S&P 500 and tapering revisited: FOMC 18 September

by George Hatjoullis

The date for everyone’s diary should now be 18 September. This is the date of the next FOMC meeting announcement by the Federal Reserve of the USA. It will come with a summary of economic projections and a press conference with Chairman Bernanke. It is widely expected that it will also mark the beginning of the end of Quantitative Easing.

There is still widespread unease about exit from QE by the Fed. This is despite the fact that Japan and even the eurozone seem inclined towards easier monetary conditions for some time to come. Moreover, the Fed are not planning a hand brake turn in monetary policy, which is why the policy shift is being referred to as tapering. Nevertheless, nervousness in financial markets about even this gentle policy shift is evident.

Underlying the nervousness is an implicit lack of faith in the Fed and in the sustainability of the economic recovery. The world economy is chugging along quite nicely, all things considered, but below what many believe to be ‘potential’. The notion of potential output is beloved of economists but not one I have much faith in. It is a theoretical concept which is, ex ante, unobservable. It reeks of a rationale for interventionism. The economy is not achieving potential so the government or the Central Bank should do something. Really?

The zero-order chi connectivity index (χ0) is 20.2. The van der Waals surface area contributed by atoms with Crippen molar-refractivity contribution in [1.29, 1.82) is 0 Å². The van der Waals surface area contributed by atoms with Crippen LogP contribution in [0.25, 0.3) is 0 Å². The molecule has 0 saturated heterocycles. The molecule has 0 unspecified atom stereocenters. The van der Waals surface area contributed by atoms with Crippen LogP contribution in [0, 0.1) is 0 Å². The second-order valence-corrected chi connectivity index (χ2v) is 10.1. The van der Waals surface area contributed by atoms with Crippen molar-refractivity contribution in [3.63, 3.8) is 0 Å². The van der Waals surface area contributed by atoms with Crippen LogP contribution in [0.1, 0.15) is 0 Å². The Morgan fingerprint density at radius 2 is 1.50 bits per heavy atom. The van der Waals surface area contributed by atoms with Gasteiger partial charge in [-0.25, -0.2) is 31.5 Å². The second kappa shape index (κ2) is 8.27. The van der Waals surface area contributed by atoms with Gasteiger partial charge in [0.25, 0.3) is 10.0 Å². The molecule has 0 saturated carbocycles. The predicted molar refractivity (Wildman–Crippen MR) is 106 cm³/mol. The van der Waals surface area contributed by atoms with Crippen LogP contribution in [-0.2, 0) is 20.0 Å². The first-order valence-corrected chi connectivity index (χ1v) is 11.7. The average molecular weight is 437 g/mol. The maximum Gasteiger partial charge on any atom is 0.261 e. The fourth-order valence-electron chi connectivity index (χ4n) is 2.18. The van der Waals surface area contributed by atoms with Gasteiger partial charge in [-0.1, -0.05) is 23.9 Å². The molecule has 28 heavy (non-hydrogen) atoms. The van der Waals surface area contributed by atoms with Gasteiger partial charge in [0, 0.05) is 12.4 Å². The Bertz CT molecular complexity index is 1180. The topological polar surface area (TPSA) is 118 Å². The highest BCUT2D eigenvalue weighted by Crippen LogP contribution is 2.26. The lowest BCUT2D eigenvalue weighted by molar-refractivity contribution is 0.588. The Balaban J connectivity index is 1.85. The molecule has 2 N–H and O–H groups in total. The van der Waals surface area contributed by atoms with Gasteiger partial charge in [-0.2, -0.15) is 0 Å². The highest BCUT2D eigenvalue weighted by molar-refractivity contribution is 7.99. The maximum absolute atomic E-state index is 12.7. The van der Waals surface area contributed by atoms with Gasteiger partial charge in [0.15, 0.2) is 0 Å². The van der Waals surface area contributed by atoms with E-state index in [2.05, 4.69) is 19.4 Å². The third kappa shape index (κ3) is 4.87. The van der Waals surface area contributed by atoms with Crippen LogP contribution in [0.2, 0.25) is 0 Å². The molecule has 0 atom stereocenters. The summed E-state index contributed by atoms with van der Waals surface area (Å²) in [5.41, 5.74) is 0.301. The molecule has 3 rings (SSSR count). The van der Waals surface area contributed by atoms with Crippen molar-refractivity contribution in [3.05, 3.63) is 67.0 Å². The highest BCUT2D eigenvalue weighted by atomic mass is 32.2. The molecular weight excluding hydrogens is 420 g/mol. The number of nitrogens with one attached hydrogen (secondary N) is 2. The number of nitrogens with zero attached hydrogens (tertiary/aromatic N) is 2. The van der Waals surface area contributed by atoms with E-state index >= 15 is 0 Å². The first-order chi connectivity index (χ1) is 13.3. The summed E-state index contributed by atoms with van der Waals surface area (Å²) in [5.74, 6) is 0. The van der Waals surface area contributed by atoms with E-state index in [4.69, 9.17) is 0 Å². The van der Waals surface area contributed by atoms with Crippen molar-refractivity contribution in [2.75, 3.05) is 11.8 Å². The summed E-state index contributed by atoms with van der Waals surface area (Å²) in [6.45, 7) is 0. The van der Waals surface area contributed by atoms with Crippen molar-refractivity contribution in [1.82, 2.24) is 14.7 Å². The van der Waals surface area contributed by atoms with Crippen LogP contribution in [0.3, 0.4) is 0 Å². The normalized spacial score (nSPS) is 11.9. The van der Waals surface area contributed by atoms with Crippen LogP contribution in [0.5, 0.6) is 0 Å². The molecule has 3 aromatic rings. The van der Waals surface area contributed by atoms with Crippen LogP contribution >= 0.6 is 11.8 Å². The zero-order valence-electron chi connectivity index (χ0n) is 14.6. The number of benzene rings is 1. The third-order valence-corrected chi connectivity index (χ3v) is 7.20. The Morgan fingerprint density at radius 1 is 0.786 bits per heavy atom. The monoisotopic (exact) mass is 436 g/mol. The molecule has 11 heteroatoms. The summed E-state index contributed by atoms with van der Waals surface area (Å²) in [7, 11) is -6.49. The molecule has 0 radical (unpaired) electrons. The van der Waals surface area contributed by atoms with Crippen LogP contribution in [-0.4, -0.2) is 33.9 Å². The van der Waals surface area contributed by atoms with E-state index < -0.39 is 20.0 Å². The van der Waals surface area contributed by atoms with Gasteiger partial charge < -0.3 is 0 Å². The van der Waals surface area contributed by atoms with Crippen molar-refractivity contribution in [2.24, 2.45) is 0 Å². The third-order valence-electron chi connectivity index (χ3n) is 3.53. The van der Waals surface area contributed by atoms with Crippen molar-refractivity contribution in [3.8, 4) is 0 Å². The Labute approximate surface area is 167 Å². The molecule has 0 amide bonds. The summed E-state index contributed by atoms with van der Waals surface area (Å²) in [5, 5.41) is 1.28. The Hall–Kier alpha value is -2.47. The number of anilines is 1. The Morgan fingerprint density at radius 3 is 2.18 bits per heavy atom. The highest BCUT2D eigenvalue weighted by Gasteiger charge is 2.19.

Educated as an economist, and a Keynesian to boot, 30 years ago I would have concurred with this economic view-point. However, after thirty years on the front line of markets and price formation, my faith in intervention has dimmed somewhat. Markets are the tail that wag the dog. If the economy is growing at 2% then for all practical purposes that is the potential. The reason we have economic fragility at the moment is not because of the lack of intervention but because of too much of the wrong kind trying to undo the consequences of past intervention errors. The eurozone is a good example with its ‘austerity’ programmes.

This is not to say that intervention is never appropriate. The Fed action in the wake of the 2008 crisis was vital. The concern was to stop structurally negative inflation expectations arising and this has been achieved. Abe in Japan is now trying to undo failure to stop such a situation developing in Japan. However, such targeted monetary intervention cannot continue indefinitely and it risks creating new problems. For the Fed it is job done and, frankly, well done. The economic risk from tapering is non-existent.

However, this will not stop markets worrying about tapering and responding to perceived risks. As noted in previous blogs, it is all about narrative construction and a negative narrative on tapering prevails. It will prevail until tapering begins and the sky does not fall in. What does this all mean for the S&P 500?

The S&P 500 has recovered from the first tapering scare and made a new high. In part this reflects the pattern of data which has been comfortable but not so strong as to make the initiation of tapering near term a certainty. One could even be lulled into the idea that tapering is no longer a negative market narrative. Do not be so lulled. As 18 September draws closer nervousness will intensify, if not sooner. Once September comes around, the negative tapering narrative will loom large and could bring with it another corrective move lower in the S&P 500.